Match Point (2005)

by guest writer

Match Point was at the moment of its release Woody Allen’s favourite personal movie. Going back to the lost masters of classic cinema like Billy Wilder and Ernst Lubitsch, the director uses the amoral to search for cynicism and finds it ingeniously transformed in great entertainment. Chris Wilton (Jonathan Rhys Meyers) is leading the impressive cast as a young tennis player, recently retired from the professional activity, trying to make a new living for himself as a tennis coach. Wilton has a foggy past and throughout the beginning of the movie we feel a rising tension regarding his moral status. One of Chris’ remarks when interviewed for the new job is the one where he explains the role of luck in human affairs is over and over disparaged. This statement becomes haunting and its harsh implications are later revealed. Chance is the fool’s name for fate! Using a Hitchcock borrowed technique, Woody Allen is fooling the audience and deliberately misdirects the viewer by creating an adorned tale disguising the darker side.

Including elements of film noir such as femme-fatale and the character with the dubious past, Match Point is a rich psychological thriller and is not at all a stereotype Woody Allen movie that you will recognize with the first few scenes, which makes it one of my favourite, if not my favourite film of the director. Of course, within the lines there are obvious pointers to who the screenwriter and the director is, but this only adds to the quality of the film.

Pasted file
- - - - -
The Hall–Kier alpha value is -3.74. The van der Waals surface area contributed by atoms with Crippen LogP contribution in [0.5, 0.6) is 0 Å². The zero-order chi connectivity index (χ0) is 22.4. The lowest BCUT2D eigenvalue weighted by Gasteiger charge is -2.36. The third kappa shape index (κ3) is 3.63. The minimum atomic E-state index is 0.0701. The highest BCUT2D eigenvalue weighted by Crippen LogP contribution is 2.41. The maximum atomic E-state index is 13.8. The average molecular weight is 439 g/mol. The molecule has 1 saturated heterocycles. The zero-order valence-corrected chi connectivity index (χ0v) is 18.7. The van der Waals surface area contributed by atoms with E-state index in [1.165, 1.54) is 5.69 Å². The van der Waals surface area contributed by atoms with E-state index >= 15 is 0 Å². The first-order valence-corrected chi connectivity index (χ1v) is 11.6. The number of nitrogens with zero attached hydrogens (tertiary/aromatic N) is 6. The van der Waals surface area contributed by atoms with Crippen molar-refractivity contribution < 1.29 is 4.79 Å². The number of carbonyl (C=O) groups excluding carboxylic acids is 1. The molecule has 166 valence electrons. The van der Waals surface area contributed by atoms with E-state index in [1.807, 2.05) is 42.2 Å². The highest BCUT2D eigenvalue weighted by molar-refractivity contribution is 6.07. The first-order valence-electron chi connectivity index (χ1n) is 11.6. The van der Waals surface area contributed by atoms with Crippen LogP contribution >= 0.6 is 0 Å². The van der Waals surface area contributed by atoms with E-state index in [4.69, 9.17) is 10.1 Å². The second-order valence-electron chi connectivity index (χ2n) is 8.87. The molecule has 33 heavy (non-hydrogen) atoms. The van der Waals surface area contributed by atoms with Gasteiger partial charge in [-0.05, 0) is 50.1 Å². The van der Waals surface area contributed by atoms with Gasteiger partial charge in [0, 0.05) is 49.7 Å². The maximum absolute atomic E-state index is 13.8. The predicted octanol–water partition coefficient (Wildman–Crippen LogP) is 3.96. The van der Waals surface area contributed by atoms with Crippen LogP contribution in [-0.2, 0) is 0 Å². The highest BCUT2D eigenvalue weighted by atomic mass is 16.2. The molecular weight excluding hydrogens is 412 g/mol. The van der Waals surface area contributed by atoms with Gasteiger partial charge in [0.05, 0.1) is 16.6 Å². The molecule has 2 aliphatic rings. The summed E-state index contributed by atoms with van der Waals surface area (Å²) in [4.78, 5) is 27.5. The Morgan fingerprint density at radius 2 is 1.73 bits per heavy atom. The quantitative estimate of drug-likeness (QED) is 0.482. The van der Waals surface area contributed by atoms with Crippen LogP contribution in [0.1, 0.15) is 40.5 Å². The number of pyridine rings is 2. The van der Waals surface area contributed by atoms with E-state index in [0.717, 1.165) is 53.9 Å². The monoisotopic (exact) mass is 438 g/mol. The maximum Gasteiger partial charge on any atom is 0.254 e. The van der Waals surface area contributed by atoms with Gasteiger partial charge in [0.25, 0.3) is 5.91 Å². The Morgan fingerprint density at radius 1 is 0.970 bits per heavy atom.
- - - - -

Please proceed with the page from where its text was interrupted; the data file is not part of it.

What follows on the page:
Hunger, lust, ambition and greed are the aspirations of our main character. Within a short period of time, after he is acquainted and befriends Tom Hewett (Matthew Goode), Wilton is presented with lots of opportunities he can’t resist. From a tennis coach to a management position in a multinational company, you will be witnesses to the rise and fall of Jonathan Rhys Meyers’ character. The film is the starting point of Scarlett Johansson’s collaboration with Allen as his muse, followed by Scoop (2006) and Vicky, Christina, Barcelona (2008). Scarlett’s approach to the role of Nola Rice fits her like a glove. The scene where Chris meets Nola raises the temperature from an agitated politeness to a full sexual desire. You will surely discover a discrete touch of and an ode to George Stevens’ A Place in the Sun (1951).

photo: still from the film; production credits


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